Doctoral Students Attend Curriculum Camp

March 5, 2024

Six GSEHD doctoral students were accompanied by Dr. Brian Casemore to the “Curriculum Camp” Conference at Louisiana State University (February 23-24). Curriculum Camp, a conference hosted by the LSU Curriculum Theory Project and Curriculum Theory Graduate Student Collaborative, showcases the work of graduate students in the broad fields of curriculum theory, curriculum studies, and education. The following GSEHD students shared their work this year:

  • Amanda Baker (Ph.D. in Ed., Comparative and International Education) presented a paper (co-authored with Dr. Laura Engel), “Collaborative Cosmopolitan Capital in In-Service Teacher-Led K-12 Study Abroad Programs.” The paper is part of Amanda’s research and dissertation journey as she has worked with teachers in the DCPS Study Abroad Program since coming to GW in 2021. She spoke about collaborative cosmopolitan capital development among global educators in DCPS and presented an asset-based approach to the traditional concept of the professional learning community (PLC).
  • Sam Burmester (Ph.D. in Ed., Education and Inequality) delivered a talk, “Epistemic Openness in Elementary Science Education: A Multimodal Interaction Analysis.” The talk provided an overview of the “Art of Knowing” curriculum and research project (a collaboration with Dr. Ebtissam Oraby and Dr. Arshad Ali), an elementary science curriculum rooted in non-Western and Indigenous storywork. He then modeled a novel approach to using multimodal interaction analysis as a tool for teacher development with an emphasis on “looking crookedly” at classroom interactions in order to see and honor students’ individually and culturally situated epistemic resources, stances, and negotiations.
  • Carola Goldenberg (Ed.D., Curriculum and Instruction) delivered the talk, “The World Language Classroom as a Site of Exploration and Self-formation: Subjectivity in the Encounter with Difficult Knowledge.” The talk presented an innovative approach to language learning that was born out of concern for the narrow conceptualization of subjectivity in current pedagogical models of world language (WL) learning. This approach capitalizes on the provocative power of integrating difficult knowledge related to social (in)justice of the peoples inhabiting a particular language, while attending to the consequences of the difficult encounters. The new model proposes a socially committed and morally responsible approach to WL teaching and learning with the aim of facilitating human connections.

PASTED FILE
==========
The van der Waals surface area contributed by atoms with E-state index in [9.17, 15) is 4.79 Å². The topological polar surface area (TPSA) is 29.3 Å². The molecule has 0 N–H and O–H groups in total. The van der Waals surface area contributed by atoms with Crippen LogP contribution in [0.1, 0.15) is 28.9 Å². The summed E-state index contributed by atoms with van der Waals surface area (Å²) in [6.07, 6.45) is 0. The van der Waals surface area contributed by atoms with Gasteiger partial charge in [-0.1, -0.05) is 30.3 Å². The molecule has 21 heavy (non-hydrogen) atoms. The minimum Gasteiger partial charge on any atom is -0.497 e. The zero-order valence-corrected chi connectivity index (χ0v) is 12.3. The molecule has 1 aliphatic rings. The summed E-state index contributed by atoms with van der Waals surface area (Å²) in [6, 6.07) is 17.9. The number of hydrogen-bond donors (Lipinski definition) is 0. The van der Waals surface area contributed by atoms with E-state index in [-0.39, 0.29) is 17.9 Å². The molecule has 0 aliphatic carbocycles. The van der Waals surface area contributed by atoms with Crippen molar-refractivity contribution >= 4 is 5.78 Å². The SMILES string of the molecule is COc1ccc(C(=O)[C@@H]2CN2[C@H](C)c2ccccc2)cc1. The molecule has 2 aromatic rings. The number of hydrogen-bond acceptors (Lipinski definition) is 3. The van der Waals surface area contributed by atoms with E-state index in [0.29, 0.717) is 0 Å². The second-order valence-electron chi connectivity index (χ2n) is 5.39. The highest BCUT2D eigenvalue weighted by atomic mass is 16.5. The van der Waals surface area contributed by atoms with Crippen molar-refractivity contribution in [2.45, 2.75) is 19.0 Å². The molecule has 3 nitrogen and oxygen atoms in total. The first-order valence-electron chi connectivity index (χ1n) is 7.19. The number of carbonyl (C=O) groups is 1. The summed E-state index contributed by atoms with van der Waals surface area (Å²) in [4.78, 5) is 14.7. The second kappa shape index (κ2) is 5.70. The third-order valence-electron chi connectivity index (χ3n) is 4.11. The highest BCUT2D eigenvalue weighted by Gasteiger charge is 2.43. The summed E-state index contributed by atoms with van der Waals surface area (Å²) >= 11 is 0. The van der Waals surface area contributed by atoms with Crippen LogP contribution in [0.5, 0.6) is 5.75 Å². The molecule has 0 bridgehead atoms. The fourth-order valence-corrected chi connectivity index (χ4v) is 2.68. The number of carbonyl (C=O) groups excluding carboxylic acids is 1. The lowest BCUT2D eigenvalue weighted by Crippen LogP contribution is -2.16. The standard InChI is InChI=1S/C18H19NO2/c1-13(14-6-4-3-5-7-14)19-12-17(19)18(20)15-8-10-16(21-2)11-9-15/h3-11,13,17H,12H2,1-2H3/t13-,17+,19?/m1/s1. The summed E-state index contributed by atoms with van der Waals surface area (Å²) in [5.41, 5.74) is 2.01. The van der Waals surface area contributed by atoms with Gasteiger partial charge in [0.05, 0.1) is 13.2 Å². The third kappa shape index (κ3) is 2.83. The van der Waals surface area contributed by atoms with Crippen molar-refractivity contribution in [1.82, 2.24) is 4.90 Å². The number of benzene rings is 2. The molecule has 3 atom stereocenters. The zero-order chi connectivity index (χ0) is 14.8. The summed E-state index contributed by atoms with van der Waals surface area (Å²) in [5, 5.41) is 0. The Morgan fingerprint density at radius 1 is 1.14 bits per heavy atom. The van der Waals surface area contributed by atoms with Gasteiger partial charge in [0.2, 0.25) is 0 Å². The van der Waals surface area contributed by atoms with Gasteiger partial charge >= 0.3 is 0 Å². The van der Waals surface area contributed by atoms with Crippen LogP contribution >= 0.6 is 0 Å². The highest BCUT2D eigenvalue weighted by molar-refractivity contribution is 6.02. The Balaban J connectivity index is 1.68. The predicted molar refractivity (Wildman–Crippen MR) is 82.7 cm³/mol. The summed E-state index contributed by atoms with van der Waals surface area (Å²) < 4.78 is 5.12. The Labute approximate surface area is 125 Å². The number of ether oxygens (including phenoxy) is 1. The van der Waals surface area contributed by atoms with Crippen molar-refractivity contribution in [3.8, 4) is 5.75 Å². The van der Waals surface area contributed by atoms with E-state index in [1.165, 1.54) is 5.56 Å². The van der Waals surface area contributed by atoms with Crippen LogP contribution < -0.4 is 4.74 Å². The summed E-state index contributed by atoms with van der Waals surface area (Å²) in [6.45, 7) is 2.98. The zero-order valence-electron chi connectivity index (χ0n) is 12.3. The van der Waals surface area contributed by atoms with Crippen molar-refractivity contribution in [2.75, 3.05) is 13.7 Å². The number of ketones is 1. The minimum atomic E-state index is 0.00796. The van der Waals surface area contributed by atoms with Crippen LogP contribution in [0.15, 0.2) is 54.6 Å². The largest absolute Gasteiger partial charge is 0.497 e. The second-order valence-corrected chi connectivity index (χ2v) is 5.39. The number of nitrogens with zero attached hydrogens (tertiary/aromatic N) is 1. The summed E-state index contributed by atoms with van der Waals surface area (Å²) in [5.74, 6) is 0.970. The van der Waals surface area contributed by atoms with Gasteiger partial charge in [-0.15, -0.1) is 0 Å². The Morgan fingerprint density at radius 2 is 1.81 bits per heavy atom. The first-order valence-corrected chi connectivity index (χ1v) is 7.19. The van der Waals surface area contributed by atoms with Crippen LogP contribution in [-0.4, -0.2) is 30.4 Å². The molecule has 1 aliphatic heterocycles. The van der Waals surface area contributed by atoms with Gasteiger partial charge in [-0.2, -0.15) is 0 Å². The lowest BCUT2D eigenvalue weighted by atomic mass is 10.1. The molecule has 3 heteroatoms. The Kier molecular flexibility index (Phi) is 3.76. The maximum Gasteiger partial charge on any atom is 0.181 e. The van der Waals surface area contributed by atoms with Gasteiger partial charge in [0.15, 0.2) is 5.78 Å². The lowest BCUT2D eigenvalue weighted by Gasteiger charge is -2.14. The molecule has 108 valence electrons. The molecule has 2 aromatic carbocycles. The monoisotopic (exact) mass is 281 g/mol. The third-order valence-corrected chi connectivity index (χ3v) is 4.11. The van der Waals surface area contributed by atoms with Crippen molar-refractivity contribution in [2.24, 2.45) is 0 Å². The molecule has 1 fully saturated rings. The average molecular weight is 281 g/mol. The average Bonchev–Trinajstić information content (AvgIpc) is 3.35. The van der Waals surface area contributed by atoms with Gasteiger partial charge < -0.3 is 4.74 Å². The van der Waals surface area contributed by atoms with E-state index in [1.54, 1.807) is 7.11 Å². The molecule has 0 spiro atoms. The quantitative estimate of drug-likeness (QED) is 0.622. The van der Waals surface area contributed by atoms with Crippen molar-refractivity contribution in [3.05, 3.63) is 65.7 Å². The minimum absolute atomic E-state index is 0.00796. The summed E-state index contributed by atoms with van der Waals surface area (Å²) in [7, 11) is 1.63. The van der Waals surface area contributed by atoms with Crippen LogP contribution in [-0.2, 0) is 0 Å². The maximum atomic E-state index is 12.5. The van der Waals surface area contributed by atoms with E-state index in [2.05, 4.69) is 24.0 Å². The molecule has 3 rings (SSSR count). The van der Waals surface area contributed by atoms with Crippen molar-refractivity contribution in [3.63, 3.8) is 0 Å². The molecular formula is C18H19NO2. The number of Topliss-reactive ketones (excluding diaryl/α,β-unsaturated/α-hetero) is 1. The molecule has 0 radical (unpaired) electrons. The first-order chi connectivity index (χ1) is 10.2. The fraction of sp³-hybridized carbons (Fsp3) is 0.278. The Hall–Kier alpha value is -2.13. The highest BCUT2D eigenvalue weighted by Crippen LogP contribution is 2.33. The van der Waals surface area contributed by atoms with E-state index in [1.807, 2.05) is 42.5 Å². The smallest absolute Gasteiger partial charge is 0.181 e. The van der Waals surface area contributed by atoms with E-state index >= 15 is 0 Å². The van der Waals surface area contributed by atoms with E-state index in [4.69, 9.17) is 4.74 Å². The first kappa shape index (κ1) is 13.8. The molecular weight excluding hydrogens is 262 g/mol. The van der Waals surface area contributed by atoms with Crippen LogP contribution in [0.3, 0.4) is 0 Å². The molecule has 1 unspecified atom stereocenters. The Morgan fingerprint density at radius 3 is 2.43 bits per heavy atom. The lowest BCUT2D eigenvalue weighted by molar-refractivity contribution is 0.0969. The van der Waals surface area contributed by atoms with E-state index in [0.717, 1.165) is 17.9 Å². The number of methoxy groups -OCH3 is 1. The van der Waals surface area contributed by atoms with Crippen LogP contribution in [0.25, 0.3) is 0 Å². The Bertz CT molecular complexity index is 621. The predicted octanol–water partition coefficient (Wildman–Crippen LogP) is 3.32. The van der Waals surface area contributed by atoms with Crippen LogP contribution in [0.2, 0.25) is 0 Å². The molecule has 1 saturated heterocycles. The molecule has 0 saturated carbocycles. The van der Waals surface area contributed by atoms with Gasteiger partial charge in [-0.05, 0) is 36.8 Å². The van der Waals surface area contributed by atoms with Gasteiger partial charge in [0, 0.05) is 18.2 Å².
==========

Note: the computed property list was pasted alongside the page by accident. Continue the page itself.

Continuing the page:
• Leslie Smith Duss (Ed.D., Curriculum and Instruction) delivered a talk, “How to Play: A Creative Enactment of ‘Negative Capability’ During Dissertation Data Collection in the Form of Collaged Playing Cards.” To represent an art-based, creative analytic process of early thematic data analysis in an interpretive study, Leslie shared collaged playing cards to make tangible the effort of working through the desire for order and predictability in research. The practice, inspired by John Keats’ concept of “negative capability,” fosters artful, associative play to inspire connections and insights, a technique largely unaccounted for in the methods literature.
  • Benjamin Tellie (Ed.D., Curriculum and Instruction) delivered a talk, “Artful Reflections in Qualitative Research: Currere and Visual Art Making in the Autobiographical Interview.” During the presentation, Ben detailed his proposed dissertation research methodology. Ben is developing a currere methodology, integrating autobiographical interviewing with arts-based practices. His approach aims to explore his former art students' memories of their high school art and design curriculum experience, focusing on difficult historical topics and events.
  • Catherine Wigginton Greene (Ed.D., Curriculum and Instruction) delivered a talk on her emerging research, “Does ‘Difficult’ Dialogue Have to Be So… Difficult?” For her presentation, Catherine shared reflections and observations from her nearly 20 years of work as a documentary filmmaker, novelist, and racial justice-focused dialogue facilitator, along with analysis drawn from her past three years studying curriculum theory. Her central question: Are we predetermining outcomes in learning and dialogical encounters by always framing them as “difficult”?